We have family in Virginia and North Carolina and they swear by their AWD Subaru vehicles for traction in the mountains while driving on snow and ice. They always say their vehicles "stick" to the roads like glue during inclement weather. That is just hearsay, but I do not think they would steer me wrong.
 
E

eddie c

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jackson, tn
I'm on my second AWD vehicle. the first one didn't have a traction control option, the current one does. both have done well during ice/snow conditions and have been pretty good in muddy conditions such as getting off road to park for hunting, etc. but I wouldn't completely trust it to mud/joy riding conditions.

4WD and AWD each have their place and usefulness.
 
Planking

Planking

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I have two 4x4's and an AWD. The AWD is my daily driver and it has locking differentials. If i didn't need an off road/farm vehicle or tow heavy equipment, boats, etc then i would just have an AWD vehicle. Snow, rain, etc they perform well.
 
D

Deer Whisperer

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Murfreesboro, TN
PalsPal":22fdkpi4 said:
Deer Whisperer":22fdkpi4 said:
It's pretty vehicle dependant, and even then it may not be clear.
I have a first generation Rav4. There are 3 different types of 4wd just for this vehicle.

For driving on snow and especially ice, tires are more important than the drive train. I have been using Bridgestone Blizzak tires on different vehicles for about 20 years. I've had them on small and mid size front wheel drive cars, rear wheel drive cars, and 4wd. It doesn't matter what you put them on, you can go anywhere you want. I can drive up the steepest ice covered hill I can find with no problem, and go back down. During the steepest part of the hill, I can stop right there.

Please read all you can on this type of tire. They are better than you can imagine. Way better than studded snow tires. The tread compound is designed to grip on smooth ice.

https://m.tirerack.com/tires/tires.jsp? ... zzak+DM-V2


So, are you putting these on just during icy weather, or for the entire winter season? Surely your not keeping them on all year? Seems overkill for something you might encounter 1-2x a year in TN, when normal tires will do just fine if you drive smartly. If it's too bad one can always put on tires chains.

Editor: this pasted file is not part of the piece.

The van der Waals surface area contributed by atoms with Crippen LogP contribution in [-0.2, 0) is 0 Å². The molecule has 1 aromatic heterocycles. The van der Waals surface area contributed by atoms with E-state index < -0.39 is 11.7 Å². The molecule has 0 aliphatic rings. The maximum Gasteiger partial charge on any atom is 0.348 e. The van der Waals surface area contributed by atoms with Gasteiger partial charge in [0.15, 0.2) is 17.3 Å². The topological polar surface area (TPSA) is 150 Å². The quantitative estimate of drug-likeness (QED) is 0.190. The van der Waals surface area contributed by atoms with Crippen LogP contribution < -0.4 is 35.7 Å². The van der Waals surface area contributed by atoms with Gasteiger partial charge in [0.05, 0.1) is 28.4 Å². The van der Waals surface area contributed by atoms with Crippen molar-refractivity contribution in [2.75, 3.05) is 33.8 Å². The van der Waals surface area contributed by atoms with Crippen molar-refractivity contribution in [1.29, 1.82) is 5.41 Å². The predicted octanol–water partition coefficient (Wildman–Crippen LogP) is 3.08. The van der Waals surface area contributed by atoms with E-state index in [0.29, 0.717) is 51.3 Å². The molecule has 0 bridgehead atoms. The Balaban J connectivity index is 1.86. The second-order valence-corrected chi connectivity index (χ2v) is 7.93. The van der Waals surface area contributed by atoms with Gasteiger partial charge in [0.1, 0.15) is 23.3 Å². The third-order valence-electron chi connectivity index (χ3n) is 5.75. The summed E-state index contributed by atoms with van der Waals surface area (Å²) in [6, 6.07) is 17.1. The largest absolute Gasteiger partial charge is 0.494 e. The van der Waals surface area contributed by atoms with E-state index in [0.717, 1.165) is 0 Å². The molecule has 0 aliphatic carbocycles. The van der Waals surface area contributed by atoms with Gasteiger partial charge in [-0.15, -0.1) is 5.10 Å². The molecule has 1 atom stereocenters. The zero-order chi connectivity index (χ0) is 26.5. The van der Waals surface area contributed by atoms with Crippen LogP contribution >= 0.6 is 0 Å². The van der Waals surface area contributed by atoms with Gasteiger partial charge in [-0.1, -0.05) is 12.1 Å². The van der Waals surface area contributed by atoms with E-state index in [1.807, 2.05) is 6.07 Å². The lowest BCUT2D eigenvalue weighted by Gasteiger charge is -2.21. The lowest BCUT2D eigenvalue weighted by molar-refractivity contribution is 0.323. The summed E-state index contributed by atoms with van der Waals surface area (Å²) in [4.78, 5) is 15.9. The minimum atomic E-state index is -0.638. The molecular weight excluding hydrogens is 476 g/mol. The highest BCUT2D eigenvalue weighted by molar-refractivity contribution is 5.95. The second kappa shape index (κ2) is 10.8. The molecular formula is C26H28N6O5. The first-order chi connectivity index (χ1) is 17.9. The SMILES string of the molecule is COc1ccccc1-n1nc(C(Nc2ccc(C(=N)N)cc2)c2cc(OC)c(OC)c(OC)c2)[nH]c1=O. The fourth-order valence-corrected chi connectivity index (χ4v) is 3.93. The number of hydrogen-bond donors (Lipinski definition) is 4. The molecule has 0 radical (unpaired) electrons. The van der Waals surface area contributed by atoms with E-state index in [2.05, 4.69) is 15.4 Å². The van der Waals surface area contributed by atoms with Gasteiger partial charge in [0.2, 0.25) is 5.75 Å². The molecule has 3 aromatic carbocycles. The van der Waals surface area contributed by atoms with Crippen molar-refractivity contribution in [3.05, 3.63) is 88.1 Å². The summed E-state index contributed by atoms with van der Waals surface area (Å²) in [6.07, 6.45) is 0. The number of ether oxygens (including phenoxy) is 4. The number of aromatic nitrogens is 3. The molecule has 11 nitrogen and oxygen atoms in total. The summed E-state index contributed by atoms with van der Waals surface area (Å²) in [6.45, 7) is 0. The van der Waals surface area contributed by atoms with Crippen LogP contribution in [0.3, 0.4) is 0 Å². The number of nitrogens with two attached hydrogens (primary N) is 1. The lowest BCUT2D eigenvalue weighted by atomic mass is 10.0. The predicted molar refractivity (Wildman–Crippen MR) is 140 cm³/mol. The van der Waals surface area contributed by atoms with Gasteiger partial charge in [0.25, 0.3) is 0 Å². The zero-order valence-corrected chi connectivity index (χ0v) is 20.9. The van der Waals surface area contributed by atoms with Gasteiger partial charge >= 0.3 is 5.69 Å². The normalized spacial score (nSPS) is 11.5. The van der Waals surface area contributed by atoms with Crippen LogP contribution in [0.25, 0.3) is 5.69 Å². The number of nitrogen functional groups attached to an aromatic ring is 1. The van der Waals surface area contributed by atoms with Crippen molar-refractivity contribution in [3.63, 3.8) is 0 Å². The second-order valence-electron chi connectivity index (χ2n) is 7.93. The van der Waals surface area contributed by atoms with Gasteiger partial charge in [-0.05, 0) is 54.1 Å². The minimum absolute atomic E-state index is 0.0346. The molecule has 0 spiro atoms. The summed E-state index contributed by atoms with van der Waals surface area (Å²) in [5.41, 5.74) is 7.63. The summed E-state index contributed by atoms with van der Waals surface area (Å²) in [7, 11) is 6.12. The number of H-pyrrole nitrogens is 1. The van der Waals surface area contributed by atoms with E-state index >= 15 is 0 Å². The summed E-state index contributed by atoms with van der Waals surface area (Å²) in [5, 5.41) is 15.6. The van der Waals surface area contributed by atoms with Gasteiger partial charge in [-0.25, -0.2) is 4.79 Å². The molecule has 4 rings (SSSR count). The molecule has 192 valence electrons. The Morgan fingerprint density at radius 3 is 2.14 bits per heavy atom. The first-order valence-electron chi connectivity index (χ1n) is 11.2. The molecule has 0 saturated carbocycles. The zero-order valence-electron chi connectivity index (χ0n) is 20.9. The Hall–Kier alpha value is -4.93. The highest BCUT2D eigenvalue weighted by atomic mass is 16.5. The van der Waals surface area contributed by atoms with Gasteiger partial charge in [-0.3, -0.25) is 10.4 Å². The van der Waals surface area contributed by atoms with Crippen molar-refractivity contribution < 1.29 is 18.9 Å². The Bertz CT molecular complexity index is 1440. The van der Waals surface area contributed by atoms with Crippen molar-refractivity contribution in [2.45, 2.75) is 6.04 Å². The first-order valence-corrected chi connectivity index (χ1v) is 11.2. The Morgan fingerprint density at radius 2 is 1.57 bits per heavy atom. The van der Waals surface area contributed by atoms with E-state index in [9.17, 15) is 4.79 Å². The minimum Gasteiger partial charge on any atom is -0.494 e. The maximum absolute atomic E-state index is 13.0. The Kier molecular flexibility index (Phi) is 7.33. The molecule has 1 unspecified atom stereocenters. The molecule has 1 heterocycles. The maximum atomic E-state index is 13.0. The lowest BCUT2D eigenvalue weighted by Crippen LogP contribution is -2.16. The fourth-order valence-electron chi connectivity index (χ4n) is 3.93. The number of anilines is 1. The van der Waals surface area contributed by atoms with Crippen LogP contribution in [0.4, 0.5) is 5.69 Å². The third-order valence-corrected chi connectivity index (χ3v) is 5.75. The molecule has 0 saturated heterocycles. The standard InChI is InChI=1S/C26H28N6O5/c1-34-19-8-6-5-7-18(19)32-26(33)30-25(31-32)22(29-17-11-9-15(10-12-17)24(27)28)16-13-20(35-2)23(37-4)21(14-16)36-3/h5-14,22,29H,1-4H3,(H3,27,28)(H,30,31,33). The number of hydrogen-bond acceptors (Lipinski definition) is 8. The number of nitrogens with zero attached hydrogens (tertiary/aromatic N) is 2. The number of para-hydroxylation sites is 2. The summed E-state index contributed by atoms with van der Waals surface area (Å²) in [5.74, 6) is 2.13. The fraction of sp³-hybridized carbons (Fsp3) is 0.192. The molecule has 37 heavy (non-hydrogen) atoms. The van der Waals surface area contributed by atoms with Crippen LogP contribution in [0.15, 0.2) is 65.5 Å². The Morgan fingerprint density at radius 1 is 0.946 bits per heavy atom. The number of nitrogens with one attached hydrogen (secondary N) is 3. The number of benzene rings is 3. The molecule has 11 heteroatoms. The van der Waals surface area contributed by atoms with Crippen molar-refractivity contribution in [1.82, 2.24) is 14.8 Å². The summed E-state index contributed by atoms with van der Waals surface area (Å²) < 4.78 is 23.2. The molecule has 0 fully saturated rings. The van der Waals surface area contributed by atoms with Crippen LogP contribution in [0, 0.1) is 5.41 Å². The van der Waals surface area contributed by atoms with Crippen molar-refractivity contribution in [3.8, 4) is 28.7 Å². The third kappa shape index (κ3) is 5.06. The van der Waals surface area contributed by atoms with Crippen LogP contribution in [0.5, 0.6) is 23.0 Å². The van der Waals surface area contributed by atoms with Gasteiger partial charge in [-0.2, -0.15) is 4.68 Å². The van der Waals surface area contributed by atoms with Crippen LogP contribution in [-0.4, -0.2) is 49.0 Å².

Now, concerning the OP, I haven't driven an AWD vehicle during winter weather, but I think I'd prefer the flexibility of regular 4WD.

I buy a set of used oe aluminum wheels from craigslist for $100 - $200 and mount the Blizzaks on them. I switch from regular street tires to these in my garage and it takes me less.than 20 minutes. I only run them for a short time each year. You're right, in middle TN these tires are overkill, but to me they are worth it. In the past, I have had to travel on the ice, and my daily commute involves a lot of hills on back roads. All the 4wd trucks and SUV's will be in the ditches and I will not slide one bit. My wife cares for her grandmother so not leaving the house isn't an otion. When she wants to drive on ice, it's not a problem.

I know the op was only asking about drive train issues. My point is that 4wd vs awd isn't as important of an issue as what is actually coming in contact with the ice. He also lives in CO, so he drives on a lot more snow and ice than I do.

If we have any more ice on the roads this year, I will be glad to give someone a demo. Just contact me and show me the steepest hill around and we will go there. It's kind of freaky being able to stop while going down a steep icy hill.
 
Good time Charlie

Good time Charlie

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My wife's Sorento goes into AWD below 20 mph. unless of course, you lock it in by pushing a button on the console.

Goes better then my truck with the big meat hooks on it.

She has a separate button on the dash to the left of steering wheel that is for wet roads.And if you slide just a little you can feel it adjusting.